Abstract

Verdet constants of beta-barium borate (β-BaB2O4, BBO) and lead molybdate (PbMoO4, PMO) crystals are measured by comparing with that of terbium-doped glass. Measurement uncertainties caused by light intensity fluctuation, responsiveness drift of photo-detector and unstable amplifying ratio of signal processing circuits can be suppressed by comparative measurement method. Verdet constants of the BBO and PMO crystals respectively are 5.61 ± 0.17 rad.T−1.m−1 and 51.7 ± 1.5 rad.T−1.m−1 for light wavelength of 635nm.

© 2015 Optical Society of America

1. Introduction

A lot of optical crystals have both electrooptic and magnetooptic effects, such as quartz (SiO2), bismuth germanate (Bi4Ge3O12, BGO) and bismuth silicate oxide (Bi12SiO20, BSO) crystals, etc. Such crystals can be used for optical sensors to measure multiple variables, e. g. optical voltage, current and electric-power sensors, magnetooptic sensor with electrically adjustable sensitivity, and magnetooptic sensor based on electrooptic compensation [1–6]. Therefore, it is meaningful to find more other crystals with both electrooptic and magnetooptic effects.

In principle, all optical crystals including crystals with electrooptic effect or electrogyration effect can exhibit Faraday effects, but only some of them have considerable Verdet constants. Beta-barium borate (β-BaB2O4, BBO) crystal exhibits electrooptic Pockels effect, lead molybdate (PbMoO4, PMO) crystal exhibits electrogyratory effects [7–9], however, up to now, magnetooptic Faraday effects and the Verdet constants of the two crystals have not yet been experimentally investigated.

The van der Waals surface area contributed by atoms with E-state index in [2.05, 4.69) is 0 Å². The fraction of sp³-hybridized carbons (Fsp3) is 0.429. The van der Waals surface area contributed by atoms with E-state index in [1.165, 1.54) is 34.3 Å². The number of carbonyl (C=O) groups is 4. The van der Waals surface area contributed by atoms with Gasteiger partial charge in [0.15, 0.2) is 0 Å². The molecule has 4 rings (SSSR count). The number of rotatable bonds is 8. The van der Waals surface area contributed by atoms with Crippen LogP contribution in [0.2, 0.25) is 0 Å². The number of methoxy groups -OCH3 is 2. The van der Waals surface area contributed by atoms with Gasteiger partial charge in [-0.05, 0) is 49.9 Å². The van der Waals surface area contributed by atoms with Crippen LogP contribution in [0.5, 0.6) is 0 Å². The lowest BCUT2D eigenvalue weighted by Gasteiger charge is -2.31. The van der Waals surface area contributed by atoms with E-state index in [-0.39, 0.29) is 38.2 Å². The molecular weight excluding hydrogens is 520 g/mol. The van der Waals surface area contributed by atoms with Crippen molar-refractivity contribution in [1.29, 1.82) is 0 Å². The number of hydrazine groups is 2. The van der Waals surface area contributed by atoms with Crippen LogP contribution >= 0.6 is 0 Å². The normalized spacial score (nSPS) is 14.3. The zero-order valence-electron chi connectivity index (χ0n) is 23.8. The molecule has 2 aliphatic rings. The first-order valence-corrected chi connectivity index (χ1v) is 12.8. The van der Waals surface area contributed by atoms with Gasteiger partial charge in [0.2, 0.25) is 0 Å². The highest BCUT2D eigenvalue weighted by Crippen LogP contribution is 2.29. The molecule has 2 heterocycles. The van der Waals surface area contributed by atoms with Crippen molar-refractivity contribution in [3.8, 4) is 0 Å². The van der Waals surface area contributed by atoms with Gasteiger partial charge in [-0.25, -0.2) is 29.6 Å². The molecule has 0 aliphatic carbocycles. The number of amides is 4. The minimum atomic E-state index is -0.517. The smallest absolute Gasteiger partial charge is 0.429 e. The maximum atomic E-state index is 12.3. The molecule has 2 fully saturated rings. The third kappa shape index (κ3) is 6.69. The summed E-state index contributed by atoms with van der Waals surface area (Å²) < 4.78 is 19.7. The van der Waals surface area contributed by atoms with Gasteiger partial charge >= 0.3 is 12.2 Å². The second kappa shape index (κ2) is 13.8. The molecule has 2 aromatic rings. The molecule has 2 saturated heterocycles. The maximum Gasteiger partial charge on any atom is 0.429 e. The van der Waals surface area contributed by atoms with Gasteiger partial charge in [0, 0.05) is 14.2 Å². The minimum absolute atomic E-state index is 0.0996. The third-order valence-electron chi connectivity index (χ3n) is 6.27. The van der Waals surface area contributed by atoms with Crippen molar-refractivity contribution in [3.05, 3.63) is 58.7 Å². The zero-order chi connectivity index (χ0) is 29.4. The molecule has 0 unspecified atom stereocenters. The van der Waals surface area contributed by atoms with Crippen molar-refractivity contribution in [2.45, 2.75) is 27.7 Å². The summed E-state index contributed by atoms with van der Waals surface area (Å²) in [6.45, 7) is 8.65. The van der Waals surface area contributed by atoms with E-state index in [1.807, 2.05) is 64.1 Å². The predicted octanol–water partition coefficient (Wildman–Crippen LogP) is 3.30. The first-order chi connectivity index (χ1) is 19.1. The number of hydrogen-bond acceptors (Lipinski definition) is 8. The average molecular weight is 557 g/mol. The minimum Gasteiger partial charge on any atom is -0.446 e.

Some optical methods to measure Verdet constant have been reported in literatures, e.g. the combined ac and dc measurements, using small ac magnetic field and lock-in amplifier, polarization-stepping techniques and phase-shifting interferometry, phase-sensitive low-coherence interferometry, auto-balanced photo-detection method, and analyses on Stokes parameters, etc [10–15]. The effect of light intensity fluctuation on measurement result has been removed by use of previous measurement schemes, but it is difficult to remove the effects of unstable magnetic field distribution, temperature drift of output signal, and electronic noises from photo-detector and signal processing circuits.

In this paper, Verdet constants of the BBO and PMO crystals will be experimentally investigated by use of comparative measurement method, in which effects of light intensity fluctuation, non-uniform magnetic field distribution, photo-detector and signal processing circuits on measurement result can be greatly suppressed.

2. Principle of comparative measurement method

Figure 1 illustrates the basic principle and experimental setup for Verdet constant measurement. Magnetooptic samples to be measured are inserted inside the solenoid coil. In the Cartesian coordinate o-xyz, if the transparent axis of one polarizer is oriented at an angle of 45° to the x-axis, and that of the other polarizer is parallel to the x-axis, then the normalized emerging light intensity propagating along the z-axis can be represented as [16]